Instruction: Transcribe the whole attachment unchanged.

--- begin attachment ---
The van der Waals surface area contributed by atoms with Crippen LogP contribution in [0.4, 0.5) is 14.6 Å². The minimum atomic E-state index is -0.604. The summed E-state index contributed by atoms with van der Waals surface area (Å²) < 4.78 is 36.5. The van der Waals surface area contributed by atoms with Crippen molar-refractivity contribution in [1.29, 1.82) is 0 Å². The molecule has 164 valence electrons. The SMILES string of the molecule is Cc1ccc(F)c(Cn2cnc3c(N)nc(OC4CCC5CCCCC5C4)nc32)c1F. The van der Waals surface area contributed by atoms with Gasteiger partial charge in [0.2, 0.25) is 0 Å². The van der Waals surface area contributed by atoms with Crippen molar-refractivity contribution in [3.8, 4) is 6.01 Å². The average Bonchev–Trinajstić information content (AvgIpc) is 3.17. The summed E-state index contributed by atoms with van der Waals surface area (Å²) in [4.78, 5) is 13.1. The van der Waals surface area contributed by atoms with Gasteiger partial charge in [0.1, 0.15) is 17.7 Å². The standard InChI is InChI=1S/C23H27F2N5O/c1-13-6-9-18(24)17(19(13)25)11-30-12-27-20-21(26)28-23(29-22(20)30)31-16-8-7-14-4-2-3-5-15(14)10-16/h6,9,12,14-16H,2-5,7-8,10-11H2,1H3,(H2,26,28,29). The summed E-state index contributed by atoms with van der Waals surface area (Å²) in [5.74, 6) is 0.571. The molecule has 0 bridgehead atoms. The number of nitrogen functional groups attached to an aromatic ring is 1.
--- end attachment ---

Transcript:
The van der Waals surface area contributed by atoms with Crippen LogP contribution in [0.4, 0.5) is 14.6 Å². The minimum atomic E-state index is -0.604. The summed E-state index contributed by atoms with van der Waals surface area (Å²) < 4.78 is 36.5. The van der Waals surface area contributed by atoms with Crippen molar-refractivity contribution in [1.29, 1.82) is 0 Å². The molecule has 164 valence electrons. The SMILES string of the molecule is Cc1ccc(F)c(Cn2cnc3c(N)nc(OC4CCC5CCCCC5C4)nc32)c1F. The van der Waals surface area contributed by atoms with Gasteiger partial charge in [0.2, 0.25) is 0 Å². The van der Waals surface area contributed by atoms with Crippen molar-refractivity contribution in [3.8, 4) is 6.01 Å². The average Bonchev–Trinajstić information content (AvgIpc) is 3.17. The summed E-state index contributed by atoms with van der Waals surface area (Å²) in [4.78, 5) is 13.1. The van der Waals surface area contributed by atoms with Gasteiger partial charge in [0.1, 0.15) is 17.7 Å². The standard InChI is InChI=1S/C23H27F2N5O/c1-13-6-9-18(24)17(19(13)25)11-30-12-27-20-21(26)28-23(29-22(20)30)31-16-8-7-14-4-2-3-5-15(14)10-16/h6,9,12,14-16H,2-5,7-8,10-11H2,1H3,(H2,26,28,29). The summed E-state index contributed by atoms with van der Waals surface area (Å²) in [5.74, 6) is 0.571. The molecule has 0 bridgehead atoms. The number of nitrogen functional groups attached to an aromatic ring is 1.